Friday, January 17, 2014
Appeals Court Rejects Takings Claim Based on Overflight Easement
By MICHAEL J. PEIL, Staff Writer
A county general plan requiring property owners to provide an overflight easement as a condition for obtaining a building permit does not constitute a taking of property, the First District Court of Appeal held yesterday.
Div. One, in an opinion by Justice Sandra L. Margulies, affirmed a judgment in favor of Humboldt County, saying there was no evidence that its plan would permit overflights to invade the plaintiffs’ private airspace, substantially interfere with their use and enjoyment of property, or cause a measurable reduction in the property’s value.
Humboldt County adopted, as required by law, an “Airport Land Use Compatibility Plan” in 1993, amended it in 1998, and incorporated it as part of its general plan in 2002. The purpose was to provide orderly growth for each public airport and the surrounding areas, and safeguard the welfare of the public within the vicinity of an airport.
Scott and Lynn Powell purchased residential property in June 2004 on Grange Road in McKinleyville. The property is located one mile from the Arcata-Eureka Airport, which is owned by the county.
Although not under a runway approach, aircraft routinely fly over the property at an altitude of less than 1,000 feet.
The Powells’ property is located within “Airport Compatibility Zone C,” which is designated under the general plan as being a zone where all owners of real property must dedicate an overflight easement as a condition for the issuance of a building permit.
The easement grants Humboldt the right to allow the noise of flights over the property, regulate the release of substances into the air that would impair visibility, regulate the emission of light that could impair pilot vision, and prohibit electrical emissions that would interfere with aviation systems.
In 2004, the Powells applied for a building permit for a carport, which had been illegally built on their property by the previous owners. Humboldt County subsequently informed them of the easement condition, to which all permit issuance was subject.
The Powells did not complete the application due to what they said were other demands on their time.
The county wrote to the Powells in 2008, informing them that the county could pursue legal remedies and monetary penalties unless the Powells obtained an “after-the-fact” permit for the carport.
The Powells submitted another application for a permit in early 2010, and the county again informed them of the easement condition, once in February and again in August.
On Aug. 20, 2010, the Powells’ counsel sent a letter protesting the easement as unconstitutional, and requesting the approval of the permit with the condition. The city declined to approve the permit without the dedication of the easement.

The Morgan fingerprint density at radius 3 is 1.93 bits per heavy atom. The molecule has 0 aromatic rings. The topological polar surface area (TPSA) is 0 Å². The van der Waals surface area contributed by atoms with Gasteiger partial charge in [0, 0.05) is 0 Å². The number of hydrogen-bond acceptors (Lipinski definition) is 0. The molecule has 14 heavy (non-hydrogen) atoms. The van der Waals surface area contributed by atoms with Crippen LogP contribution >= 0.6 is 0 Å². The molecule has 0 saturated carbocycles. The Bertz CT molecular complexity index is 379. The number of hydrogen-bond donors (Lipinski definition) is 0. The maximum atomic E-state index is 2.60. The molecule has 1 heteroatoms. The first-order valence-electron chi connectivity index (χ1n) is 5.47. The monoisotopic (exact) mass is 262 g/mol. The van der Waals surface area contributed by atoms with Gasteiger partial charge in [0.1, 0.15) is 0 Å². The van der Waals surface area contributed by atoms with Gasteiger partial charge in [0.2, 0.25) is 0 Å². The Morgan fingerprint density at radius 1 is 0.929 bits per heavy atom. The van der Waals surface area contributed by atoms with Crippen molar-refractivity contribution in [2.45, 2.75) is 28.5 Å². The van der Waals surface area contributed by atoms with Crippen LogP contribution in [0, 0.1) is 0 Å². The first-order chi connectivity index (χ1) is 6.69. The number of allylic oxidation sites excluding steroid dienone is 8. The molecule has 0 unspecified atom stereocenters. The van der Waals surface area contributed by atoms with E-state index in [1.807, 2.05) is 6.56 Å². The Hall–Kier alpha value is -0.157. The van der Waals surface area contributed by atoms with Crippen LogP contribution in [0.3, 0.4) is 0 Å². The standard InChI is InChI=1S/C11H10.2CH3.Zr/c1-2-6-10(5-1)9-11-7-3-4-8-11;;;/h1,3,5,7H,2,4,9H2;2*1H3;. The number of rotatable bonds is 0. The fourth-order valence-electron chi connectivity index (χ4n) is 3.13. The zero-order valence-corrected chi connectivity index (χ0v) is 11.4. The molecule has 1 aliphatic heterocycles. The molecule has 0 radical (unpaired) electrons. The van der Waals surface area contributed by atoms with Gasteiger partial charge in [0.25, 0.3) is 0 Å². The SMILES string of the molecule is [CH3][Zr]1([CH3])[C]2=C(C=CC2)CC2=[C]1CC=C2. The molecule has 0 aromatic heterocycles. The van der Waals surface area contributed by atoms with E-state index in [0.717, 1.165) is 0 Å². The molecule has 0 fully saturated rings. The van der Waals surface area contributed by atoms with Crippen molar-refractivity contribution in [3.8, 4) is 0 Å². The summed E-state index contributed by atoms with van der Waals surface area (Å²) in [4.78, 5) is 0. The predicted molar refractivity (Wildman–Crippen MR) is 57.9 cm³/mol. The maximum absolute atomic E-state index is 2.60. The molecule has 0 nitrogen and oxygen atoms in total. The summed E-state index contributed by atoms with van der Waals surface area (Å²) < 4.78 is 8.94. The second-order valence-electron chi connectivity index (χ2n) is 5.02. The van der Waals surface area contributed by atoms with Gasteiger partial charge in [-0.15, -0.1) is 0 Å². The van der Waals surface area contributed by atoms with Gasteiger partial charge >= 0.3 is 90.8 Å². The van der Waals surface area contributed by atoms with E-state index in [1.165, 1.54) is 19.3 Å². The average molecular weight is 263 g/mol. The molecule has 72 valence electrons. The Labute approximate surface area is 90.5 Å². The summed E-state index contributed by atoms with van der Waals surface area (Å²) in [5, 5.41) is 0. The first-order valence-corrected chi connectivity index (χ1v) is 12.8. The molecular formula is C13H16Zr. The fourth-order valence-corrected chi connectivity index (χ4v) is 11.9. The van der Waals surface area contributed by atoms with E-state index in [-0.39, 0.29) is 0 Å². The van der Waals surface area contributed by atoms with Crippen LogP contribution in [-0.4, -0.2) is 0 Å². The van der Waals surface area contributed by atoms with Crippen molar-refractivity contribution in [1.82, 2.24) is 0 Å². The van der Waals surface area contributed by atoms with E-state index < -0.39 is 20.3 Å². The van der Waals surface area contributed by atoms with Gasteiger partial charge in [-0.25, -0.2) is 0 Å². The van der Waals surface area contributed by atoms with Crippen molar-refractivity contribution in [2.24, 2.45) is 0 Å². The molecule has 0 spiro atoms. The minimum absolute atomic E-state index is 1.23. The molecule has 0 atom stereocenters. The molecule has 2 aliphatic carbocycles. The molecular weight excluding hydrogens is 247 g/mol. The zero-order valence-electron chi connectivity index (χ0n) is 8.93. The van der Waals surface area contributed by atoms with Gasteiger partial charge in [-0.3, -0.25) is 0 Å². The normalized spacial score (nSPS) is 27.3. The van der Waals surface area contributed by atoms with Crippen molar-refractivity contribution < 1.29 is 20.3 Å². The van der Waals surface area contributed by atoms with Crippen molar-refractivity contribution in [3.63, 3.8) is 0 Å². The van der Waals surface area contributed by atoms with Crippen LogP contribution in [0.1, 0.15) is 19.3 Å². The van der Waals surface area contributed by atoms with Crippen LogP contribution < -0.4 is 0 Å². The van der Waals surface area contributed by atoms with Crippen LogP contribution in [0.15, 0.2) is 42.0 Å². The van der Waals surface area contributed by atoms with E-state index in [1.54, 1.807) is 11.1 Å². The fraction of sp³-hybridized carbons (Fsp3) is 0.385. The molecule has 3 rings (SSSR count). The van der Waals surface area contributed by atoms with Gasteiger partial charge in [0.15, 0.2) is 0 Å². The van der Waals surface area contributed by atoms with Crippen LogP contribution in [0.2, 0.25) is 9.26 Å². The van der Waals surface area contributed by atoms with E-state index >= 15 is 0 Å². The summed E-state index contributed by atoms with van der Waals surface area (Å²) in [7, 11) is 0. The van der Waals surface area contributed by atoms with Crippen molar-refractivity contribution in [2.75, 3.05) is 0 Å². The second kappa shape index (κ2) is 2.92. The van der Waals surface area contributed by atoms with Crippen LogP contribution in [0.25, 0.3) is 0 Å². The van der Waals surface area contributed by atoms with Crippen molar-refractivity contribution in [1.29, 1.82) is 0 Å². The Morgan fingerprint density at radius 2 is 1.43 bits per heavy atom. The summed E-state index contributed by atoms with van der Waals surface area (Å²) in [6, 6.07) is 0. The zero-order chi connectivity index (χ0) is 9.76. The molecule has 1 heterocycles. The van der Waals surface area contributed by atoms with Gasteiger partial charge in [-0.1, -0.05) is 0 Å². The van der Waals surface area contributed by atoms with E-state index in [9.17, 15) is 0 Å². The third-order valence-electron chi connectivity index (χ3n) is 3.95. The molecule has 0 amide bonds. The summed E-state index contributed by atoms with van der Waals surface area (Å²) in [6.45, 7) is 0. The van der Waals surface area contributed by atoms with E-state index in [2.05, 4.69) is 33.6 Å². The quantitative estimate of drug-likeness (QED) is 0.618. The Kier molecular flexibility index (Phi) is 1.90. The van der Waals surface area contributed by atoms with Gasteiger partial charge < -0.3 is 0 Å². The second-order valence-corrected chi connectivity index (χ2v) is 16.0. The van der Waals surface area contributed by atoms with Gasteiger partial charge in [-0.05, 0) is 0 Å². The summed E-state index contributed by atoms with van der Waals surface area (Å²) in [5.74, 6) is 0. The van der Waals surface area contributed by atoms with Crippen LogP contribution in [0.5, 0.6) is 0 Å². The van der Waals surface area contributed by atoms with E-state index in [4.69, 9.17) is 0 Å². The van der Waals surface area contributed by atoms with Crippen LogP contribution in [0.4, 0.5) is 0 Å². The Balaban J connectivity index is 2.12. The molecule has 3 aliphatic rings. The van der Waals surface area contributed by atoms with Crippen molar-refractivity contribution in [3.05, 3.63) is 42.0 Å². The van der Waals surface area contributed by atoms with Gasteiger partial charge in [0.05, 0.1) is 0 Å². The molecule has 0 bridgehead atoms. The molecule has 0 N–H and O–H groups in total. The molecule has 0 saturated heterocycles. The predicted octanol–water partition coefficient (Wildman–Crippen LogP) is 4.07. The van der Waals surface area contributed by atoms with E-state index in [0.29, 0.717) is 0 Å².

The Powells took no further action, and, according to the county, their application expired one year later.
The Powells filed a complaint for relief on Jan. 12, 2011, seeking a writ commanding the county to approve the permit without the easement, claiming that failure to do so constituted a taking of their property without just compensation.
According to the Powells, the easement condition constituted an exaction required by the county for a government benefit, the permit, and as a result, was an unconstitutional taking unless it substantially advanced a government interest .
Humboldt and the Powells filed cross-motions for summary judgment. The trial court granted the county’s motion and denied the Powells’.
Humboldt Superior Court Judge Dale A. Reinholtsen held that the Powells failed to demonstrate that there was genuine issue of fact as to whether the easement condition resulted in a physical taking or individual imposition as opposed to a uniform requirement.
On appeal, Margulies agreed. She explained that Nolan v. California Coastal Commission (1987) 483 U.S. 825 and Dolan v. City of Tigard (1994) 512 U.S. 374 are unconstitutional-conditions cases that protect the right to compensation when the government takes property when owners apply for permits.
“If there is no taking, Nollan and Dolan do not apply,” she said.
She explained that before a permit approval condition can therefore be scrutinized, an easement condition needs to rise to the level of a taking.
Humboldt’s easement condition was not a taking. she said:
“There is no claim or evidence in this case that County’s overflight easement condition completely deprived the Powells of any beneficial use of their property…or interfered with their investment-backed expectations…The only category of compensable Fifth Amendment regulatory taking arguably implicated by the overflight easement is a per se physical taking…[and] we do not find the overflight easement by its literal terms would constitute such a taking.”
She went on to say:
“The overflight easement in this case did not as a matter of law effect a taking of the Powells’ private property or airspace...and the Powells failed to come forward with evidence sufficient to either establish the practical effect of the easement was to bring about such a taking, or to demonstrate there are triable issues of material fact with respect to that question.”
The case is Powell v. County of Humboldt, 13 S.O.S. 246.
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